Difference between revisions of "Canada Census Mortality Schedules (FamilySearch Historical Records)"

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{{Record_Search_article|CID=CID1554429|title=Canada Census 1871 - French - Mortality|location=Canadian|}}<br>
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{{FamilySearch_Collection
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|CID=CID1554429
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|title=Canada Census Mortality Schedules, 1871
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|location=Canada}}  
  
== Collection Time Period ==
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== Title in the Language of the Record  ==
 +
 
 +
Canada, dénombrement des morts
 +
 
 +
== Record Description ==
  
 
The official enumeration date for this census was April 2, 1871; however, the ages given in the census were to be the ages at their next birthday.  
 
The official enumeration date for this census was April 2, 1871; however, the ages given in the census were to be the ages at their next birthday.  
  
== Record History  ==
+
The schedules consist of large preprinted forms filled in by the census enumerators. The forms are printed in French.
  
Following the Constitution Act, 1867, census taking became a federal mandate. The first census was set for 1871 and every ten years thereafter. Therefore, the first national Canadian census was conducted in 1871. Enumeration was by census district, except for Prince Edward Island, which was enumerated by lot number. Census districts were voting districts, not counties, although most have the same names as counties. For the most part, census districts were synonymous with cities and counties, and&nbsp;sub districts were synonymous with towns, townships, and city wards. Villages, small towns, and parishes were generally enumerated as part of the township in which they were located. Census district and county boundaries were not always the same.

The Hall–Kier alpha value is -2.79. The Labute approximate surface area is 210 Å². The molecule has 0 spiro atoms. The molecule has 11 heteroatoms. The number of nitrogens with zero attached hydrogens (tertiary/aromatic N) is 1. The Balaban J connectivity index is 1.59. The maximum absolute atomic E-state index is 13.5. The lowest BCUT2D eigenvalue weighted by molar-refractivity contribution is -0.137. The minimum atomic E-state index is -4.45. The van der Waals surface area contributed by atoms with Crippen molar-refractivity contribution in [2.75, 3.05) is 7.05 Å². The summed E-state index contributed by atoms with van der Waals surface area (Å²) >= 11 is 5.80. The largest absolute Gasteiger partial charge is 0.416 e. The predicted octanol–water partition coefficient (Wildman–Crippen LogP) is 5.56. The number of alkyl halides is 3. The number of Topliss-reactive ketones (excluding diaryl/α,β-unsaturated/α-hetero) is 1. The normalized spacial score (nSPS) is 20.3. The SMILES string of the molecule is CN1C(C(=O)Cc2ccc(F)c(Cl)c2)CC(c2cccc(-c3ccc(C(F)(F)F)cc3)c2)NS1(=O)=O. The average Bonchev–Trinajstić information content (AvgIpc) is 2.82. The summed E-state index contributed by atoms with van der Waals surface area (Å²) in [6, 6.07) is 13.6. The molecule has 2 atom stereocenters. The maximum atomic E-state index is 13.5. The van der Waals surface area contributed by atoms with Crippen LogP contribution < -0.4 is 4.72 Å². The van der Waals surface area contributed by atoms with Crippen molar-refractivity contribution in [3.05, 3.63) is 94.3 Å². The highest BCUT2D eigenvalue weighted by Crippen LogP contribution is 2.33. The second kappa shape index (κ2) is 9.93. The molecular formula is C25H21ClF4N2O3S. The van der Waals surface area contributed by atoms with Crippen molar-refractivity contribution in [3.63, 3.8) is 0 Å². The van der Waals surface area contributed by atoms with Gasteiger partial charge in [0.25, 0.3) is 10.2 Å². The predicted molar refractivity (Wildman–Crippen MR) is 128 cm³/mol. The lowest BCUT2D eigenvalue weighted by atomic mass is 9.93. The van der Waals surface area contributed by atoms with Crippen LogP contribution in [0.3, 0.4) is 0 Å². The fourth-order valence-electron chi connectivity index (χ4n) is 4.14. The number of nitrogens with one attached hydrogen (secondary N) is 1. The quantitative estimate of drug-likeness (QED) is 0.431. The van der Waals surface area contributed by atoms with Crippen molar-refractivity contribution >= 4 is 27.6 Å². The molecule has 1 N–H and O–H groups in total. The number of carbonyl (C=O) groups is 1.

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Following the Constitution Act, 1867, census taking became a federal mandate. The first census was set for 1871 and every ten years thereafter. Therefore, the first national Canadian census was conducted in 1871.  
  
=== Why the Record Was Created  ===
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Enumeration was by census district, except for Prince Edward Island, which was enumerated by lot number. Census districts were voting districts, not counties, although most have the same names as counties. For the most part, census districts were synonymous with cities and counties, and sub districts were synonymous with towns, townships, and city wards. Villages, small towns, and parishes were generally enumerated as part of the township in which they were located. Census district and county boundaries were not always the same.